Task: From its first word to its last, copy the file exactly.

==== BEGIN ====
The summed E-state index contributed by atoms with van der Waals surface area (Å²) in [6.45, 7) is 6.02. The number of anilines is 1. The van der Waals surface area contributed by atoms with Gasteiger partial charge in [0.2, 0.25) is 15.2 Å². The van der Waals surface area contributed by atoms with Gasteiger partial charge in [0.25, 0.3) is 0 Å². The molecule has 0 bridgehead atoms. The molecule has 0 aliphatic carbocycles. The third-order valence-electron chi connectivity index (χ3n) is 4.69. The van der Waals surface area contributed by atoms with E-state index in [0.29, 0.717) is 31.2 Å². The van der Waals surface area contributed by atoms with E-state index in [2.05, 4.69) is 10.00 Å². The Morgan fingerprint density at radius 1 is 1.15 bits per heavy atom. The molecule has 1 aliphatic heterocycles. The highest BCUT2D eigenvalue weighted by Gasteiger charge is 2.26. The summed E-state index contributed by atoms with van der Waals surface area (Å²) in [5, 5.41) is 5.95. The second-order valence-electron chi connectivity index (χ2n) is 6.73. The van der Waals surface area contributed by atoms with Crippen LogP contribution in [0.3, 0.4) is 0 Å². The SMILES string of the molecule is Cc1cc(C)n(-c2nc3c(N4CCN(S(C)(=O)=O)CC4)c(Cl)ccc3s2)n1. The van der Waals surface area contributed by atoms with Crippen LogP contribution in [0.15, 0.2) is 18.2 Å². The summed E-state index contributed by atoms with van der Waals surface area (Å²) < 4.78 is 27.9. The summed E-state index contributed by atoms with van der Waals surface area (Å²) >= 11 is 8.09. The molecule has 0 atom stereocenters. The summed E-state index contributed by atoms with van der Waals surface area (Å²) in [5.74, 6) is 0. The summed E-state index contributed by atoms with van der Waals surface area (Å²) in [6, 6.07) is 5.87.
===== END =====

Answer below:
The summed E-state index contributed by atoms with van der Waals surface area (Å²) in [6.45, 7) is 6.02. The number of anilines is 1. The van der Waals surface area contributed by atoms with Gasteiger partial charge in [0.2, 0.25) is 15.2 Å². The van der Waals surface area contributed by atoms with Gasteiger partial charge in [0.25, 0.3) is 0 Å². The molecule has 0 bridgehead atoms. The molecule has 0 aliphatic carbocycles. The third-order valence-electron chi connectivity index (χ3n) is 4.69. The van der Waals surface area contributed by atoms with E-state index in [0.29, 0.717) is 31.2 Å². The van der Waals surface area contributed by atoms with E-state index in [2.05, 4.69) is 10.00 Å². The Morgan fingerprint density at radius 1 is 1.15 bits per heavy atom. The molecule has 1 aliphatic heterocycles. The highest BCUT2D eigenvalue weighted by Gasteiger charge is 2.26. The summed E-state index contributed by atoms with van der Waals surface area (Å²) in [5, 5.41) is 5.95. The second-order valence-electron chi connectivity index (χ2n) is 6.73. The van der Waals surface area contributed by atoms with Crippen LogP contribution in [0.3, 0.4) is 0 Å². The SMILES string of the molecule is Cc1cc(C)n(-c2nc3c(N4CCN(S(C)(=O)=O)CC4)c(Cl)ccc3s2)n1. The van der Waals surface area contributed by atoms with Crippen LogP contribution in [0.15, 0.2) is 18.2 Å². The summed E-state index contributed by atoms with van der Waals surface area (Å²) < 4.78 is 27.9. The summed E-state index contributed by atoms with van der Waals surface area (Å²) >= 11 is 8.09. The molecule has 0 atom stereocenters. The summed E-state index contributed by atoms with van der Waals surface area (Å²) in [5.74, 6) is 0. The summed E-state index contributed by atoms with van der Waals surface area (Å²) in [6, 6.07) is 5.87.